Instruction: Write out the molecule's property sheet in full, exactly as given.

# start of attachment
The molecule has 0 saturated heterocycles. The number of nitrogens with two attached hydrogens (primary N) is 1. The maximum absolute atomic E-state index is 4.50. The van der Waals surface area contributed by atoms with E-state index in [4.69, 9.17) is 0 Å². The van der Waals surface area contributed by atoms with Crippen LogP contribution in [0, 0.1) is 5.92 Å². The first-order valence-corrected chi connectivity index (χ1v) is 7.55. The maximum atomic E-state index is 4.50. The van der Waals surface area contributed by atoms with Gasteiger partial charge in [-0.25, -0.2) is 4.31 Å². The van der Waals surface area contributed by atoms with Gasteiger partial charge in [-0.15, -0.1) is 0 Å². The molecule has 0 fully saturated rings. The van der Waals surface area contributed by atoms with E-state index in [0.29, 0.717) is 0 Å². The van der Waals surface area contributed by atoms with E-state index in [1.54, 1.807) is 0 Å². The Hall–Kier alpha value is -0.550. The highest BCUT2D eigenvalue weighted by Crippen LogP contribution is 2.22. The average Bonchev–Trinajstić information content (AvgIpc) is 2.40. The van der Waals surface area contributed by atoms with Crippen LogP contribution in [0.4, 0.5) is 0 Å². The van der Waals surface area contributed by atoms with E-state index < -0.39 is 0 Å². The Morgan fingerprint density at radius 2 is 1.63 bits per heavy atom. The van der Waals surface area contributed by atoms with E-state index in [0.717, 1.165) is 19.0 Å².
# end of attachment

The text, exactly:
The molecule has 0 saturated heterocycles. The number of nitrogens with two attached hydrogens (primary N) is 1. The maximum absolute atomic E-state index is 4.50. The van der Waals surface area contributed by atoms with E-state index in [4.69, 9.17) is 0 Å². The van der Waals surface area contributed by atoms with Crippen LogP contribution in [0, 0.1) is 5.92 Å². The first-order valence-corrected chi connectivity index (χ1v) is 7.55. The maximum atomic E-state index is 4.50. The van der Waals surface area contributed by atoms with Gasteiger partial charge in [-0.25, -0.2) is 4.31 Å². The van der Waals surface area contributed by atoms with Gasteiger partial charge in [-0.15, -0.1) is 0 Å². The molecule has 0 fully saturated rings. The van der Waals surface area contributed by atoms with E-state index in [0.29, 0.717) is 0 Å². The van der Waals surface area contributed by atoms with E-state index in [1.54, 1.807) is 0 Å². The Hall–Kier alpha value is -0.550. The highest BCUT2D eigenvalue weighted by Crippen LogP contribution is 2.22. The average Bonchev–Trinajstić information content (AvgIpc) is 2.40. The van der Waals surface area contributed by atoms with Crippen LogP contribution in [0.4, 0.5) is 0 Å². The van der Waals surface area contributed by atoms with E-state index < -0.39 is 0 Å². The Morgan fingerprint density at radius 2 is 1.63 bits per heavy atom. The van der Waals surface area contributed by atoms with E-state index in [0.717, 1.165) is 19.0 Å².